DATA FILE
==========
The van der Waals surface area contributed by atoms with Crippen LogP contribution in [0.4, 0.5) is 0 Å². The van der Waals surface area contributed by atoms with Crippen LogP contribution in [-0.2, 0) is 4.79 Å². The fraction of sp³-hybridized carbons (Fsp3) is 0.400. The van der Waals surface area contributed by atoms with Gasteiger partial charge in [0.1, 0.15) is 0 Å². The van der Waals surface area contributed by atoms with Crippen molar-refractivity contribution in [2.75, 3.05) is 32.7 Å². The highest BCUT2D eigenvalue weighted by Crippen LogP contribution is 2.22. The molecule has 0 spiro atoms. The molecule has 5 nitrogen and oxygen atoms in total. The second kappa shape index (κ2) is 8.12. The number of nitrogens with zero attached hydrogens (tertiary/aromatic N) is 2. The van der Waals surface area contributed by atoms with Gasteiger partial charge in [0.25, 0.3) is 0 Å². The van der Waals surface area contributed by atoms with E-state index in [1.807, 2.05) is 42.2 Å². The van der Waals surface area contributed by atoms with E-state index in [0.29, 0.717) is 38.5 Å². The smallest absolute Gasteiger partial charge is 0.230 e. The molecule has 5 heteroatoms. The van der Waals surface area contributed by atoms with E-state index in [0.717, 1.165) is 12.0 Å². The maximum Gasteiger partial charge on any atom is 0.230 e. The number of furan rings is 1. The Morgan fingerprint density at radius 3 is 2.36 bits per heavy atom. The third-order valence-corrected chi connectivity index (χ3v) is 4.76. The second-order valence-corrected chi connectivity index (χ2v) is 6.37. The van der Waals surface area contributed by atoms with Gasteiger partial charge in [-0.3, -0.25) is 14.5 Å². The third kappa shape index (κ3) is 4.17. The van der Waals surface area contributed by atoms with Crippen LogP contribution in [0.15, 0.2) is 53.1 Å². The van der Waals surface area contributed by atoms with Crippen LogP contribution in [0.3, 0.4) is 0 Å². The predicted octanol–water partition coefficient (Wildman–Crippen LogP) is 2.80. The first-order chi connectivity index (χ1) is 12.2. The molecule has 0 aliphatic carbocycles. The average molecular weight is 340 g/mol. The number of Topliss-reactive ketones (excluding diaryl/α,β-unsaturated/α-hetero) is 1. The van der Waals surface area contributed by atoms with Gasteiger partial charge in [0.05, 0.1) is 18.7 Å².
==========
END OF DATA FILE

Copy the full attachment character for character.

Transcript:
The van der Waals surface area contributed by atoms with Crippen LogP contribution in [0.4, 0.5) is 0 Å². The van der Waals surface area contributed by atoms with Crippen LogP contribution in [-0.2, 0) is 4.79 Å². The fraction of sp³-hybridized carbons (Fsp3) is 0.400. The van der Waals surface area contributed by atoms with Gasteiger partial charge in [0.1, 0.15) is 0 Å². The van der Waals surface area contributed by atoms with Crippen molar-refractivity contribution in [2.75, 3.05) is 32.7 Å². The highest BCUT2D eigenvalue weighted by Crippen LogP contribution is 2.22. The molecule has 0 spiro atoms. The molecule has 5 nitrogen and oxygen atoms in total. The second kappa shape index (κ2) is 8.12. The number of nitrogens with zero attached hydrogens (tertiary/aromatic N) is 2. The van der Waals surface area contributed by atoms with Gasteiger partial charge in [0.25, 0.3) is 0 Å². The van der Waals surface area contributed by atoms with E-state index in [1.807, 2.05) is 42.2 Å². The van der Waals surface area contributed by atoms with E-state index in [0.29, 0.717) is 38.5 Å². The smallest absolute Gasteiger partial charge is 0.230 e. The molecule has 5 heteroatoms. The van der Waals surface area contributed by atoms with E-state index in [0.717, 1.165) is 12.0 Å². The maximum Gasteiger partial charge on any atom is 0.230 e. The number of furan rings is 1. The Morgan fingerprint density at radius 3 is 2.36 bits per heavy atom. The third-order valence-corrected chi connectivity index (χ3v) is 4.76. The second-order valence-corrected chi connectivity index (χ2v) is 6.37. The van der Waals surface area contributed by atoms with Gasteiger partial charge in [-0.3, -0.25) is 14.5 Å². The third kappa shape index (κ3) is 4.17. The van der Waals surface area contributed by atoms with Crippen LogP contribution in [0.15, 0.2) is 53.1 Å². The van der Waals surface area contributed by atoms with Crippen LogP contribution in [0.3, 0.4) is 0 Å². The predicted octanol–water partition coefficient (Wildman–Crippen LogP) is 2.80. The first-order chi connectivity index (χ1) is 12.2. The molecule has 0 aliphatic carbocycles. The average molecular weight is 340 g/mol. The number of Topliss-reactive ketones (excluding diaryl/α,β-unsaturated/α-hetero) is 1. The van der Waals surface area contributed by atoms with Gasteiger partial charge in [0.05, 0.1) is 18.7 Å².